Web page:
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Spirit or Ghost?

Discussion in 'Baptist Theology & Bible Study' started by robycop3, May 27, 2005.

  1. Pastor Larry

    Pastor Larry <b>Moderator</b>
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    Icthus, you talk about us needing to read what you said. It would help if you read what I said. I didn't say that pneuma only meant spirit. I said it actually means spirit. You agreed with my conclusion. Don't pick a fight where there is none. You will know I am right if you pick up a lexicon and look at it.
     
  2. icthus

    icthus New Member

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    Care to deal with my last post? Since we are on the issue of translations, this is an important verse.
     
  3. FrankBetz

    FrankBetz Guest

    But it doesn't mean "S"pirit, now does it Larry? There is none such a thang as "Holy "s"pirit", and to rexconcile and conclude that God has dominion over opinions of mere men, "Holy Ghost" is much rather desired than man declaring that there are "ghosts", which there are NOT!!
     
  4. FrankBetz

    FrankBetz Guest

    It doesn't matter what it means to most now, it matters what it means ,period!!
    Again you lack discernment, the use of "spirit", (notice in the KJB the lower case letters) is perfection all over again, they thought Jesus was a "spirit" not The Holy Spirit.

    You almost got it, the difference is all English literature ISN'T the Word of God!!

    Exactly!

    I offered a chance to reason, I made no accusation Mr. Roby. My reading comprehension is quite up-to-date, coupled with discernement, something you obviously haven't been praying for, or maybe you can't have your prayers answered?
     
  5. rsr

    rsr <b> 7,000 posts club</b>
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    Well, since we're going down a rabbit trail, perhaps I can introduce a subject brought up by Jay Green, editor of the Modern King James Version, about John 3:8.

    He translates it this way and insists that practically every other English version (beginning with Wycliffe and including Tyndale) gets it wrong:

    "The Spirit breathes where He desires, and you hear His voice but you do not know from where He comes and where He goes; so is everyone who is born of the Spirit."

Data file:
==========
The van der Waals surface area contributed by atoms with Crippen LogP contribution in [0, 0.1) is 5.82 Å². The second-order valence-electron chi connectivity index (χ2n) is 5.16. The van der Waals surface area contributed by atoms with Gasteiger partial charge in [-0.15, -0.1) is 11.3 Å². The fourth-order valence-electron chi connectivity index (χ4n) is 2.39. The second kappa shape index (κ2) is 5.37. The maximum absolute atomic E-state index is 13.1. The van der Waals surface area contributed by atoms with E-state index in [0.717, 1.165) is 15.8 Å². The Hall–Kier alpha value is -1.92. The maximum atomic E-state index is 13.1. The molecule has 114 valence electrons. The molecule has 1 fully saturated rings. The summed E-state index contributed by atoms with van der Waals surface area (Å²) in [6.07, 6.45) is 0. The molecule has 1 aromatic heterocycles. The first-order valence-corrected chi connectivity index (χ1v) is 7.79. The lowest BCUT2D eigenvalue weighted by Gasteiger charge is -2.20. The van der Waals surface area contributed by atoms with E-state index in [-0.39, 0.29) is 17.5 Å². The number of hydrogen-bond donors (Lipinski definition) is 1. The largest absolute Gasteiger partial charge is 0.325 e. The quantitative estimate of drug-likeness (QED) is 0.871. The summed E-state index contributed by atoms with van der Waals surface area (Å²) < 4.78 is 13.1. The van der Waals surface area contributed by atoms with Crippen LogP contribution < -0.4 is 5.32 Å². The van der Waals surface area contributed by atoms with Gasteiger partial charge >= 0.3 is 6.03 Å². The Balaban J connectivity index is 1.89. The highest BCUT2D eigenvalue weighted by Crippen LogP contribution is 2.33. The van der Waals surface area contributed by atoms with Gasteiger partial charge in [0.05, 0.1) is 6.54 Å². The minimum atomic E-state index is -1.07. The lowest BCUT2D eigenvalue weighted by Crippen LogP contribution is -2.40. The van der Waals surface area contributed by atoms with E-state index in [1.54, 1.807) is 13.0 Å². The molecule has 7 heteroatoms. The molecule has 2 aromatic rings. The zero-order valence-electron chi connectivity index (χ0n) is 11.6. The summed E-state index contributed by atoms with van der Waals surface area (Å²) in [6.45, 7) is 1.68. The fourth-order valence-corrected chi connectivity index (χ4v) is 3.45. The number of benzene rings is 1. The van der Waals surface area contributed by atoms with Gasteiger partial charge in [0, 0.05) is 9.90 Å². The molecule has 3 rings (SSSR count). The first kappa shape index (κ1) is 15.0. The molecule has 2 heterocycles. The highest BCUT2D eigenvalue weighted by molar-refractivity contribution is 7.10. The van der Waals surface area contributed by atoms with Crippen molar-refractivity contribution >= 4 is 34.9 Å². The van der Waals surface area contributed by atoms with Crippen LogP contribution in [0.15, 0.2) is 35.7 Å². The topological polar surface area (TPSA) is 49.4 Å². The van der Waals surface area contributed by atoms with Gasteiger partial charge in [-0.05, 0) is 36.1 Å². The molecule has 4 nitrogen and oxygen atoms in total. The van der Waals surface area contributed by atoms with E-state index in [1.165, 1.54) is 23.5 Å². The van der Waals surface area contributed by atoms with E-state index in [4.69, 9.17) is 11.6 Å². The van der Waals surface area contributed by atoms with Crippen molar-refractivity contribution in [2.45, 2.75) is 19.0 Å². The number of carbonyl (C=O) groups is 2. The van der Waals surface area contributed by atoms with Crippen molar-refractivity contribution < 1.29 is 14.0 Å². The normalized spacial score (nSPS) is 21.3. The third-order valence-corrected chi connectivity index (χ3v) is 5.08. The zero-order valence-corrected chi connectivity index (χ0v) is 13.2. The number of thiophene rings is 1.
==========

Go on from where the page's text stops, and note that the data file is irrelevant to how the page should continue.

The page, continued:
6. Pastor Larry

    Pastor Larry <b>Moderator</b>
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    On 1 Cor 7:1??? This thread is about Spirit or Ghost, not about marriage. If you want to talk about 1 Cor 7:1, that is fine. I won't be the one defending the NIV, though I know why they did it. But keep this post on topic.
     
  7. Pastor Larry

    Pastor Larry <b>Moderator</b>
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    Surely it is not necessary to explain that there are no capital letters in the Greek autographa is it? The word "pneuma" means "spirit," and whether or not it is capitalized to refer to the third person of the Trinity is a matter of context, not capital Greek letters.

    I think the "spirits of just men made perfect" in Heb 12 certainly qualifies as a holy spirit.

    Due the modern usage of "ghost," it is not preferable to use in respect to the Holy Spirit. God inspired "pneuma" and we should use hte word that most naturally flows from that, "Spirit." The idea that God has dominion and authority over the opinions of mere men doesn't h hang on using "ghost" in the Bible. The KJV translators didn't even do it consistently. They used both.
     
  8. carlaimpinge

    carlaimpinge New Member

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    The poor man appears to be as ignorant of the statements of the Lord Jesus as Nicodemas, the master of Israel. He can't find the crossreferences in the Holy Scriptures either AS Nicky-bob. The Lord gave an explanation and comparison of his doctrinal teaching, then an illustration. They come from ECCLESIASTES. (Note that WIND is in the context of BOTH, along with BIRTH, and SPIRIT. See chapter 11.) The Lord caps off the interpretation with asking him about being a MASTER OF ISRAEL. Hey, isn't that what Solomon the Preacher spoke about? (The Masters of assemblies! Ecc.12, and WORDS OF TRUTH.)